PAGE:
But Monday's news nonetheless reinforced the risk-reward nature of multi-year contracts. The Brewers have one of the best long-terms deals in baseball attached to left fielder Ryan Braun, who only costs $1 million this season under an eight-year contract that runs through 2015.

Then there are contracts like Suppan's and Bill Hall's. Hall signed a four-year deal following his 35-home run season in 2006 but never came close to matching that production and was traded to Seattle last year along with more than $7 million. Injuries can hurt, too. Reliever David Riske's record of durability in part prompted the Brewers to give him a three-year contract at the 2007 Winter Meetings, but he struggled through a sore elbow through much of 2008, lost almost all of 2009 to Tommy John reconstructive surgery and just this week is nearing the end of his rehabilitation assignment. Riske is drawing a $4.5 million salary this season.

Melvin is not the only Brewers GM to have long-term deals look dubious in the end. Before Suppan, the most famous case was outfielder Jeffrey Hammonds, who signed a three-year, $21 million contract before the 2001 season that at the time was the richest in club history. He was released on June 4, 2003 while still owed more than $7 million.

"You can't always look at the money," Melvin said. "If you look at the money and what the performance is on players, you'll go crazy. We get deals with players before they are free agents. When they are zero-to-three, we get deals, and then when they are free agents, they get overpaid at times. It's just the way the system works."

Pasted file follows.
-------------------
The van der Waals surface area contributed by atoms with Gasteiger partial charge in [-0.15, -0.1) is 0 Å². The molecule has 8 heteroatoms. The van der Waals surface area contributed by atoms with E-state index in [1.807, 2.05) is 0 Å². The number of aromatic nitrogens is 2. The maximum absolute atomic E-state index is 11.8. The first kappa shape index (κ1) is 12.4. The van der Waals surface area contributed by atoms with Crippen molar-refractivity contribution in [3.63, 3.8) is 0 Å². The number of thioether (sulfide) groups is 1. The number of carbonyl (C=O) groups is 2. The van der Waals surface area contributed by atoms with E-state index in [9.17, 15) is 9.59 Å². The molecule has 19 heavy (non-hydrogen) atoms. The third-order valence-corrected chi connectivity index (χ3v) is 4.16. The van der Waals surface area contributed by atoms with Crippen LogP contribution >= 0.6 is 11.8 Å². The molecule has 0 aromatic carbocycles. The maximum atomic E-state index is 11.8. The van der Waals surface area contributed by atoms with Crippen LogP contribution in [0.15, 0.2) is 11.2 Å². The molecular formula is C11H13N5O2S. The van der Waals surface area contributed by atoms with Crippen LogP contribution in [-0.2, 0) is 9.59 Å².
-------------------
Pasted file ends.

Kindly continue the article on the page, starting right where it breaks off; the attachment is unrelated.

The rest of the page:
The Brewers will enter their series opener against the Cubs on Tuesday night with a 23-34 record, tied with Pittsburgh for fourth in the National League Central.

Given the team's struggles, Suppan's hold on a roster spot had been tenuous for some time, but the Brewers waited until Monday to make the move, Melvin said, because they needed to see whether recent call-ups like John Axford, who has stepped in at closer for slumping Trevor Hoffman, and left-hander Zach Braddock and right-hander Kameron Loe could perform in the Majors. "The other guys -- Braddock, Axford, Loe -- have given us confidence that we think we can turn this around," Melvin said. "We've pitched better here recently, but we have to do it over a longer period of time. We have to keep the game close enough to give our offense a chance to win ballgames."